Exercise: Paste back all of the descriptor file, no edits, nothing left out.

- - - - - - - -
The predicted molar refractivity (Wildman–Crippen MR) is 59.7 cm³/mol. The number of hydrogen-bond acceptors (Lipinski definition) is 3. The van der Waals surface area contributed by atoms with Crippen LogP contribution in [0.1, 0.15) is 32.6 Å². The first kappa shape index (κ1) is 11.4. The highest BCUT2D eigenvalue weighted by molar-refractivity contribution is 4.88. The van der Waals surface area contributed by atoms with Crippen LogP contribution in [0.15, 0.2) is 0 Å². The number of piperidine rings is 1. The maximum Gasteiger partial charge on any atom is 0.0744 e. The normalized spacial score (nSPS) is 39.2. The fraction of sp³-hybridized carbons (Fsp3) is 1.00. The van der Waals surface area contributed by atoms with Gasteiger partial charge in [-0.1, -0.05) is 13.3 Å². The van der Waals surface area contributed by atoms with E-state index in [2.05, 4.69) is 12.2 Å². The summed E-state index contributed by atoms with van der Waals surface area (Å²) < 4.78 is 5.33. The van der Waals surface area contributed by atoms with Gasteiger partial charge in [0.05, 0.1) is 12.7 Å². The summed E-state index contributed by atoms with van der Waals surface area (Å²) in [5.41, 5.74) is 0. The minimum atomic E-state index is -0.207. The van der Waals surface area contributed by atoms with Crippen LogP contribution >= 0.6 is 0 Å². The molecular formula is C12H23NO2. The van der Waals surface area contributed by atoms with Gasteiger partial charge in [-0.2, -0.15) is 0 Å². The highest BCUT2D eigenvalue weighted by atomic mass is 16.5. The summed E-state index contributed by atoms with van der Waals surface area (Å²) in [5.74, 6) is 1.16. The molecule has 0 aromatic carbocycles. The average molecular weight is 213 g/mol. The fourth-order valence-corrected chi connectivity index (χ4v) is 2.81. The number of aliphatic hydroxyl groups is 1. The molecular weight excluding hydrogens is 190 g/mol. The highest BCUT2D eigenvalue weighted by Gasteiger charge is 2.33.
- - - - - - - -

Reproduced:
The predicted molar refractivity (Wildman–Crippen MR) is 59.7 cm³/mol. The number of hydrogen-bond acceptors (Lipinski definition) is 3. The van der Waals surface area contributed by atoms with Crippen LogP contribution in [0.1, 0.15) is 32.6 Å². The first kappa shape index (κ1) is 11.4. The highest BCUT2D eigenvalue weighted by molar-refractivity contribution is 4.88. The van der Waals surface area contributed by atoms with Crippen LogP contribution in [0.15, 0.2) is 0 Å². The number of piperidine rings is 1. The maximum Gasteiger partial charge on any atom is 0.0744 e. The normalized spacial score (nSPS) is 39.2. The fraction of sp³-hybridized carbons (Fsp3) is 1.00. The van der Waals surface area contributed by atoms with Gasteiger partial charge in [-0.1, -0.05) is 13.3 Å². The van der Waals surface area contributed by atoms with E-state index in [2.05, 4.69) is 12.2 Å². The summed E-state index contributed by atoms with van der Waals surface area (Å²) < 4.78 is 5.33. The van der Waals surface area contributed by atoms with Gasteiger partial charge in [0.05, 0.1) is 12.7 Å². The summed E-state index contributed by atoms with van der Waals surface area (Å²) in [5.41, 5.74) is 0. The minimum atomic E-state index is -0.207. The van der Waals surface area contributed by atoms with Crippen LogP contribution >= 0.6 is 0 Å². The molecular formula is C12H23NO2. The van der Waals surface area contributed by atoms with Gasteiger partial charge in [-0.2, -0.15) is 0 Å². The highest BCUT2D eigenvalue weighted by atomic mass is 16.5. The summed E-state index contributed by atoms with van der Waals surface area (Å²) in [5.74, 6) is 1.16. The molecule has 0 aromatic carbocycles. The average molecular weight is 213 g/mol. The fourth-order valence-corrected chi connectivity index (χ4v) is 2.81. The number of aliphatic hydroxyl groups is 1. The molecular weight excluding hydrogens is 190 g/mol. The highest BCUT2D eigenvalue weighted by Gasteiger charge is 2.33.